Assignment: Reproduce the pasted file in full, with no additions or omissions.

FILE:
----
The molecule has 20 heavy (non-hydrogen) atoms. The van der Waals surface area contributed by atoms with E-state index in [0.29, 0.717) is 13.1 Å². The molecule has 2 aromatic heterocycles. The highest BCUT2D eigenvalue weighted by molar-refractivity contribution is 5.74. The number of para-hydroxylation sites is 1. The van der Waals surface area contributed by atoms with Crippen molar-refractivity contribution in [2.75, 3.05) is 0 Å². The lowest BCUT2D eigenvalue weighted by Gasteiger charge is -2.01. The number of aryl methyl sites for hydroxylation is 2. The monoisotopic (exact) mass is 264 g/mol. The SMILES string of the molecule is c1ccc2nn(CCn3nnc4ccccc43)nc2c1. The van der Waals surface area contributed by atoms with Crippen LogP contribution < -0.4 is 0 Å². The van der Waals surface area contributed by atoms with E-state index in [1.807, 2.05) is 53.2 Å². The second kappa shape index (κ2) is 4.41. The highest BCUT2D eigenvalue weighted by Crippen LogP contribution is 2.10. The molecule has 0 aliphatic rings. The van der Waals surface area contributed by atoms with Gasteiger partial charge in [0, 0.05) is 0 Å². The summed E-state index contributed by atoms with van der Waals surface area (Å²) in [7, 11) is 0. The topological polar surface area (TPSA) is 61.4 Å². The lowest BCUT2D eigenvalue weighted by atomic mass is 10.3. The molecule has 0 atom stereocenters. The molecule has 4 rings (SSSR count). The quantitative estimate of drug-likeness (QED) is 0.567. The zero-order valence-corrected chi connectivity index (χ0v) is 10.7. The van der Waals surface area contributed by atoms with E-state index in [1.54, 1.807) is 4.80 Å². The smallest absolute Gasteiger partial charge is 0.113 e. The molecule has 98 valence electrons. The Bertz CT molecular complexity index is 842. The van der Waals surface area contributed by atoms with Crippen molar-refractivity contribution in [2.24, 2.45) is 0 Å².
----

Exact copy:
The molecule has 20 heavy (non-hydrogen) atoms. The van der Waals surface area contributed by atoms with E-state index in [0.29, 0.717) is 13.1 Å². The molecule has 2 aromatic heterocycles. The highest BCUT2D eigenvalue weighted by molar-refractivity contribution is 5.74. The number of para-hydroxylation sites is 1. The van der Waals surface area contributed by atoms with Crippen molar-refractivity contribution in [2.75, 3.05) is 0 Å². The lowest BCUT2D eigenvalue weighted by Gasteiger charge is -2.01. The number of aryl methyl sites for hydroxylation is 2. The monoisotopic (exact) mass is 264 g/mol. The SMILES string of the molecule is c1ccc2nn(CCn3nnc4ccccc43)nc2c1. The van der Waals surface area contributed by atoms with Crippen LogP contribution < -0.4 is 0 Å². The van der Waals surface area contributed by atoms with E-state index in [1.807, 2.05) is 53.2 Å². The second kappa shape index (κ2) is 4.41. The highest BCUT2D eigenvalue weighted by Crippen LogP contribution is 2.10. The molecule has 0 aliphatic rings. The van der Waals surface area contributed by atoms with Gasteiger partial charge in [0, 0.05) is 0 Å². The summed E-state index contributed by atoms with van der Waals surface area (Å²) in [7, 11) is 0. The topological polar surface area (TPSA) is 61.4 Å². The lowest BCUT2D eigenvalue weighted by atomic mass is 10.3. The molecule has 0 atom stereocenters. The molecule has 4 rings (SSSR count). The quantitative estimate of drug-likeness (QED) is 0.567. The zero-order valence-corrected chi connectivity index (χ0v) is 10.7. The van der Waals surface area contributed by atoms with E-state index in [1.54, 1.807) is 4.80 Å². The smallest absolute Gasteiger partial charge is 0.113 e. The molecule has 98 valence electrons. The Bertz CT molecular complexity index is 842. The van der Waals surface area contributed by atoms with Crippen molar-refractivity contribution in [2.24, 2.45) is 0 Å².